Protecting Your Assets

MAY 5, 2020  |  3 MIN READ

Workers’ Compensation Alert: Identify and Segregate Payroll Records During the COVID-19 Pandemic


Discover multiple scenarios so that employers can capture their payroll information in a way that will be most beneficial to their premium costs.

By S. Guenther, ALCM, ARM, CIC, CRM Vice-President, IMA, Inc.

To help employers take advantage of new, or anticipated, payroll reporting rules, IMA associates have been actively monitoring numerous state websites and workers’ comp. rating bureaus for new and proposed regulations on collecting payroll information.

The following options cover multiple scenarios so that employers can capture their payroll information in a way that will be most beneficial to their premium costs. While it is a substantial administrative effort to segregate this information, taking action now to identify and separate these payrolls could mean significant savings in workers’ compensation premiums during your policy audit.

The following situations should have payroll periods and amounts segregated:  

1) The company continued to pay employees, even though they were home and performed no work for the company. For each of these employees, the exact time period for which they were paid should be identified and segregate from their payroll as “Not Working But Paid.”

Employers need to be aware of paying employees more than their usual payroll amount during this time, as it could nullify any savings.


2) The company continued to pay employees who performed exclusively clerical work from their home. These employees should be identified and segregated by their specific pay periods and amounts paid. The carrier may assign their payroll to either the Clerical code/8810 or may identify a Telecommuting Employee code/8871 to capture their payroll.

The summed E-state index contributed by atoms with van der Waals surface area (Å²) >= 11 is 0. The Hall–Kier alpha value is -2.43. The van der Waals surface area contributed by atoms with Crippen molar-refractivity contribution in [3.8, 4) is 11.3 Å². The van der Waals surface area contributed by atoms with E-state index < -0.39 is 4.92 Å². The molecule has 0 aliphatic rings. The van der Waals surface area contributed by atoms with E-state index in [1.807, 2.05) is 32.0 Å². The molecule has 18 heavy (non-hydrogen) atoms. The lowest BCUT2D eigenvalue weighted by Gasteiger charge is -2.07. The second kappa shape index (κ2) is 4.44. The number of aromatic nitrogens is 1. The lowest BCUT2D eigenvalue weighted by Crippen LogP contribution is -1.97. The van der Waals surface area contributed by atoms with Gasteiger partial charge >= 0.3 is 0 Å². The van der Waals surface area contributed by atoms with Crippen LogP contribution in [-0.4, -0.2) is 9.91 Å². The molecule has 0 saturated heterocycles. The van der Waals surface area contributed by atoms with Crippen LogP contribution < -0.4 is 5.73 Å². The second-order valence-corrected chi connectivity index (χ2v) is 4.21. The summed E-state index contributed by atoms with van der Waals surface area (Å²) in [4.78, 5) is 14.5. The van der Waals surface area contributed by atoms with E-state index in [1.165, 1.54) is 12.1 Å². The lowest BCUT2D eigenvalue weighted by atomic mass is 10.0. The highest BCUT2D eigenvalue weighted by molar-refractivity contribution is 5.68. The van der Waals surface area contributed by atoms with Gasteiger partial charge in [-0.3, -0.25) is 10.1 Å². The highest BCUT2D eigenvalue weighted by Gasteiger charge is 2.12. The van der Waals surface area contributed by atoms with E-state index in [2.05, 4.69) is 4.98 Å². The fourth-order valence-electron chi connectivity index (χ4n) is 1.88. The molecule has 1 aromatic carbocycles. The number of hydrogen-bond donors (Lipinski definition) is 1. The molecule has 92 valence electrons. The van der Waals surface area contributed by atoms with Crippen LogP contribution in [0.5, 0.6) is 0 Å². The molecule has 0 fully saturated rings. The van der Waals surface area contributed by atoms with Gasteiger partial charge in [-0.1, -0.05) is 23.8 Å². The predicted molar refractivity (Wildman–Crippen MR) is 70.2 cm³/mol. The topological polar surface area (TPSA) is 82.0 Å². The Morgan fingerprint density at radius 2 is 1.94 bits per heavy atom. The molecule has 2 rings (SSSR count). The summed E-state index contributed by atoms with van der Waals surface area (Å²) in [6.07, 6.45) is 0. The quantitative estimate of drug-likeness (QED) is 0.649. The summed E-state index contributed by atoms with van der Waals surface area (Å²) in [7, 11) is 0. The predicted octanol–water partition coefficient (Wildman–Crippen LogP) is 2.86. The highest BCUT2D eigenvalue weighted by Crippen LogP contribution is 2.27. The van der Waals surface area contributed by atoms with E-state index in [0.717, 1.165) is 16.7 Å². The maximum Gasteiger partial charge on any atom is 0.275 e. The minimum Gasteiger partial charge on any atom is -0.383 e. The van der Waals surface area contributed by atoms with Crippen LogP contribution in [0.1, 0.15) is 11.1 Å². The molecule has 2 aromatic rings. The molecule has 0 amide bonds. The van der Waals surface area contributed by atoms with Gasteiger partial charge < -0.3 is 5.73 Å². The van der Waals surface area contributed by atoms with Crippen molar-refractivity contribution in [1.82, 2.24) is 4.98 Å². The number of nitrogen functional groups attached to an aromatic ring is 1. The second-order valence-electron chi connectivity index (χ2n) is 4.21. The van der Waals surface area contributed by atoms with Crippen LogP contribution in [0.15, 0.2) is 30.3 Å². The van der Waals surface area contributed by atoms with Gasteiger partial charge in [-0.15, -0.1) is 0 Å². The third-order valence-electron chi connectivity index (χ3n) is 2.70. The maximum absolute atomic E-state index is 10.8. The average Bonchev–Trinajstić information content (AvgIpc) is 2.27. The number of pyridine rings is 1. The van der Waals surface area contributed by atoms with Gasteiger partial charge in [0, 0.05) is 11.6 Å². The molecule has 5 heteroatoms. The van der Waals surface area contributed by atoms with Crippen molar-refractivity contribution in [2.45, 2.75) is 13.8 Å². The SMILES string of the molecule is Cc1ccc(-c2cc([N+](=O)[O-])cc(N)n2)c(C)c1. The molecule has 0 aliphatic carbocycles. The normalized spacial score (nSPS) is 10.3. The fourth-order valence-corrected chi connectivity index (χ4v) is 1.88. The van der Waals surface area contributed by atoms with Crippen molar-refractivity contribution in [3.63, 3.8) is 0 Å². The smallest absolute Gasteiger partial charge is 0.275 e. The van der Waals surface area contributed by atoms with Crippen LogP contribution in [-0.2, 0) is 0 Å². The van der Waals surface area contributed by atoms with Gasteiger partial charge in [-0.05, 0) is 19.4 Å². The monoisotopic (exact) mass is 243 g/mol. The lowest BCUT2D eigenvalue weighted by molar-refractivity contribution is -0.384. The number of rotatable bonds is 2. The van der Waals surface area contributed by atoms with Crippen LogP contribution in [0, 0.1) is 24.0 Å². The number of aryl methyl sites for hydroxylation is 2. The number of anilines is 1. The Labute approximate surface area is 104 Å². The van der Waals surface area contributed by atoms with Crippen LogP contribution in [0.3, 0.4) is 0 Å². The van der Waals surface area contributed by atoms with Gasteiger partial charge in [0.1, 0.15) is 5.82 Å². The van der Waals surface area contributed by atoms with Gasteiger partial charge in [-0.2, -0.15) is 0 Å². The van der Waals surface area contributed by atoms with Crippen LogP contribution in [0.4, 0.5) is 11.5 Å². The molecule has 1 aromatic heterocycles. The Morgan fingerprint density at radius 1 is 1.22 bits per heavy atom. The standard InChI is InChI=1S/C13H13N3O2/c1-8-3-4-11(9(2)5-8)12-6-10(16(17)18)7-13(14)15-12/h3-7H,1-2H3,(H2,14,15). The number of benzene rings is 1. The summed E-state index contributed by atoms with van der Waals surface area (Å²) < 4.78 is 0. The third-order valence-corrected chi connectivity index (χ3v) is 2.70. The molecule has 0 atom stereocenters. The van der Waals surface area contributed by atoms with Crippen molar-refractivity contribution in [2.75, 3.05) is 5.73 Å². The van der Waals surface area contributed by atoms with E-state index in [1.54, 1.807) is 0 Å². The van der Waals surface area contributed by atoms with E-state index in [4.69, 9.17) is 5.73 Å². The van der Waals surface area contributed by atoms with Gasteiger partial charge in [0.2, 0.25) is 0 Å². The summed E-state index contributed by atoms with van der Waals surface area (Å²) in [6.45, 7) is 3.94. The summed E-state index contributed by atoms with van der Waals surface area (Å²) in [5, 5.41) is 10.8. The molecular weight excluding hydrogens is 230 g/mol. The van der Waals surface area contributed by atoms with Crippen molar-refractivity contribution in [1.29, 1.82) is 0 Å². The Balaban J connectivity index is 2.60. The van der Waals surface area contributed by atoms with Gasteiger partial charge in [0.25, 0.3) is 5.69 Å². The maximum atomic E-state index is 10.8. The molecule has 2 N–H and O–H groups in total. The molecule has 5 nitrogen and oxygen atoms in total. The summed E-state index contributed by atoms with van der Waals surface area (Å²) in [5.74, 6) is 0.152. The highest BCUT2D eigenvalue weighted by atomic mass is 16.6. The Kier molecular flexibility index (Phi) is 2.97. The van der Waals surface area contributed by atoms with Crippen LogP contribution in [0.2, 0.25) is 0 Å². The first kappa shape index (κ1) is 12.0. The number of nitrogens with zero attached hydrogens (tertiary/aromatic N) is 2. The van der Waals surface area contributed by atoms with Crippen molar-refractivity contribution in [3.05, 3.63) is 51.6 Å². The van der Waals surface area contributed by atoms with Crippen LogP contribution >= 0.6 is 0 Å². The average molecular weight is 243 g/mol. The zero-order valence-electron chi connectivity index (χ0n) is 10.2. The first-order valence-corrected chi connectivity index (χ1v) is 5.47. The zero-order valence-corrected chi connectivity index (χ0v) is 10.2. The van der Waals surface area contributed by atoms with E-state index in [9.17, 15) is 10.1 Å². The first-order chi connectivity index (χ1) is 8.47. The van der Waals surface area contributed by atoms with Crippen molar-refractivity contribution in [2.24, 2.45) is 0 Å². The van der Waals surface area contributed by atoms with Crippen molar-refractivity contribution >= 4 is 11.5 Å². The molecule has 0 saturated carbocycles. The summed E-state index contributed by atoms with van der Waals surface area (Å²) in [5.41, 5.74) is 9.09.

3) An employee continued to work, performing their regular job duties.  There is no change here. Their payroll should be captured in their regular classification code, as in the past.


4) An employee continued to work but performed job assignments that were DIFFERENT from their previous role, function or duties with the company.  

  1. The payroll for these employees should be identified and segregated, with documented pay periods that include their new duties, to take advantage of any rule changes that may allow for their payroll to be assigned to a lower-rated code during a policy term.
  2. If an employee was required to stay at home under a federal or state-mandated emergency medical leave or family leave, or a required quarantine period, and are not performing any work for your company, their payrolls for those time frames should be identified and segregated. If an employee is using accumulated paid sick time, or vacation time and not performing any work for your company, similarly their payrolls for those time frames should be identified and segregated.

While shifting payrolls into lower-rated class codes could reduce policy costs, there is a word of caution: Most policies have an experience modification factor used in the premium calculation. Sometimes referred to as a “mod,” “emod,” or “EMR,” this factor is developed using payrolls.

If payrolls are lowered, or if they are moved into lower-rated class codes, it can have a long-term inflationary impact to the mod factor.  For industries such as energy or construction, that use the EMR to bid, or prequalify for projects, this should be a consideration when segregating payroll to take advantage of potentially lower insurance rates.

Some carriers are requiring specific documents to be filed with them in order to take advantage of such payroll reporting rules. Companies should work with their service teams to file these carrier documents, prior to any deadlines.

As the COVID-19 pandemic regulations are evolving, IMA is committed to keeping clients stay informed on insurance, finance and regulatory topics that may have a financial impact on their business.  

This material is for general information only and should not be considered as a substitute for legal, medical, tax and/or actuarial advice. Contact the appropriate professional counsel for such matters. These materials are not exhaustive and are subject to possible changes in applicable laws, rules, and regulations and their interpretations.